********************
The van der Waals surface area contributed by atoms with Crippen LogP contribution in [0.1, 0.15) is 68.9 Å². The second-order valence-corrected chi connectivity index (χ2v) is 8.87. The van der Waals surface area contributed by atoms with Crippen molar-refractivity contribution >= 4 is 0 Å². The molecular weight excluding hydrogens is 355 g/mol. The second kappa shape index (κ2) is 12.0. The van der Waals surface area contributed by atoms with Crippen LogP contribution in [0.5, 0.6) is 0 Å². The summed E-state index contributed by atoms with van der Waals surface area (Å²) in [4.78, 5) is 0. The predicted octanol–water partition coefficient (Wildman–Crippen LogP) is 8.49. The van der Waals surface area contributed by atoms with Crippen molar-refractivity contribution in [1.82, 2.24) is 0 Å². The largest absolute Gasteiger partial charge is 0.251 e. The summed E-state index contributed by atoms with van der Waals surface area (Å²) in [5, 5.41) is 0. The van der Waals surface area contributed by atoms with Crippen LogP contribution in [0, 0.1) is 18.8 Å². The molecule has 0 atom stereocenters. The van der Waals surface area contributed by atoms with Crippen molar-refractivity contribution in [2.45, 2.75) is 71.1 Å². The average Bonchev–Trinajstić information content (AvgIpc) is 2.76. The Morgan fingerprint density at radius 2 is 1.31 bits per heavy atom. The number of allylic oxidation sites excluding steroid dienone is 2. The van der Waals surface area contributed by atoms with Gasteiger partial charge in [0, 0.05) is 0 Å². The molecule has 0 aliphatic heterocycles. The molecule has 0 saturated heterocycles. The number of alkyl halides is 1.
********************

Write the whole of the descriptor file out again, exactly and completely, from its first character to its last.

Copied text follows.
The van der Waals surface area contributed by atoms with Crippen LogP contribution in [0.1, 0.15) is 68.9 Å². The second-order valence-corrected chi connectivity index (χ2v) is 8.87. The van der Waals surface area contributed by atoms with Crippen molar-refractivity contribution >= 4 is 0 Å². The molecular weight excluding hydrogens is 355 g/mol. The second kappa shape index (κ2) is 12.0. The van der Waals surface area contributed by atoms with Crippen LogP contribution in [0.5, 0.6) is 0 Å². The summed E-state index contributed by atoms with van der Waals surface area (Å²) in [4.78, 5) is 0. The predicted octanol–water partition coefficient (Wildman–Crippen LogP) is 8.49. The van der Waals surface area contributed by atoms with Crippen molar-refractivity contribution in [1.82, 2.24) is 0 Å². The largest absolute Gasteiger partial charge is 0.251 e. The summed E-state index contributed by atoms with van der Waals surface area (Å²) in [5, 5.41) is 0. The van der Waals surface area contributed by atoms with Crippen LogP contribution in [0, 0.1) is 18.8 Å². The molecule has 0 atom stereocenters. The van der Waals surface area contributed by atoms with Crippen molar-refractivity contribution in [2.45, 2.75) is 71.1 Å². The average Bonchev–Trinajstić information content (AvgIpc) is 2.76. The Morgan fingerprint density at radius 2 is 1.31 bits per heavy atom. The number of allylic oxidation sites excluding steroid dienone is 2. The van der Waals surface area contributed by atoms with Gasteiger partial charge in [0, 0.05) is 0 Å². The molecule has 0 aliphatic heterocycles. The molecule has 0 saturated heterocycles. The number of alkyl halides is 1.